Less positively, increases in already high out of pocket payments may reduce the use of high value care, particularly among lower income individuals and older people, even when the cost to users is low.22 23 24 25 This may lead to increased spending in other areas (such as emergency care) and reduced efficiency overall. In Latvia, for example, increased charges for hospital care led to a steep increase in patients trying to seek access through the emergency units. In 2010, 26.8% of Latvians in the first income quintile reported an unmet medical need, the highest percentage in the EU (average 5.2%).26 Raising user charges on only low value services or implementing exemptions for vulnerable groups may enhance efficiency and equity.
Similarly, expenditure cuts in public health are worrying. The dramatic increase in new HIV cases among injecting drug users in Greece, thought to be caused partly by reduced service provision resulting from the financial crisis,27 should serve as a stark warning to the Baltic states (especially Estonia, where an HIV epidemic that peaked in the early 2000s is still a major public health challenge). Fortunately, Estonia prioritised communicable diseases (such as HIV and tuberculosis), but the budget for non-communicable diseases (cardiovascular disease and cancer) was cut.
Interestingly, the relative increase in prices and the strengthened policy in Estonia has reduced alcohol consumption during the crisis.28 Yet in Spain the recession has significantly increased alcohol misuse among people attending primary care,29 so the Baltic states must stay alert as they still have high levels of alcohol consumption, which have led to a high burden of premature mortality, especially in Lithuania.11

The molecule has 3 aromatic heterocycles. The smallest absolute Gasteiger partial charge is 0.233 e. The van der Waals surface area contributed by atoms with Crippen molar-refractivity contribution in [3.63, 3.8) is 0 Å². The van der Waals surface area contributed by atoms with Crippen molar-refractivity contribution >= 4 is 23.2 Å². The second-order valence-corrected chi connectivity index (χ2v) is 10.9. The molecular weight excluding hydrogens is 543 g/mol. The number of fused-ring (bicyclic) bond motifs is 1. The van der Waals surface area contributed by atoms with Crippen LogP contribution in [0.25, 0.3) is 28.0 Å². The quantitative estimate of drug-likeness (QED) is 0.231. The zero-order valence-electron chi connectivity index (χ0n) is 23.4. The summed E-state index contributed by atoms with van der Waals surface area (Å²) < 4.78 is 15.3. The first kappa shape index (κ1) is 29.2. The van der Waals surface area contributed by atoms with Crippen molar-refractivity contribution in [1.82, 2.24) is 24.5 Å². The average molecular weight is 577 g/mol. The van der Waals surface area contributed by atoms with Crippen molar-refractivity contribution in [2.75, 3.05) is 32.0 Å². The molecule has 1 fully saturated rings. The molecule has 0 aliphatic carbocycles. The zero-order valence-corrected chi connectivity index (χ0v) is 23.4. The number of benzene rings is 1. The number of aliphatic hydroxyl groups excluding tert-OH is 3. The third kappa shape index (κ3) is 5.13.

Wage reductions in the three states are also worrying as they risk exacerbating wage imbalances in and across countries and increasing emigration of health workers, thereby possibly undermining quality and efficiency in the health system.30 Although increasing wages in pre-crisis Estonia and Lithuania have reduced the outflow of skilled professionals,31 32 lower wages in Estonia and Latvia could motivate health workers to find employment abroad. Although official statistics in Lithuania show stable salaries among health workers, trade unions claim that salaries have been cut by as much as 20% in some cases and have planned strikes. In Estonia, salary reductions for health professionals were lower than in other economic sectors. But now that health service prices have been restored to their pre-crisis levels, a growing discontent among health workers is observed and strikes took place in early October 2012. Data from these countries are needed to keep monitoring the trends. A range of non-financial tools to retain workers (such as offering study leave, better holiday arrangements, flexible working hours, access to training) might counter negative effects.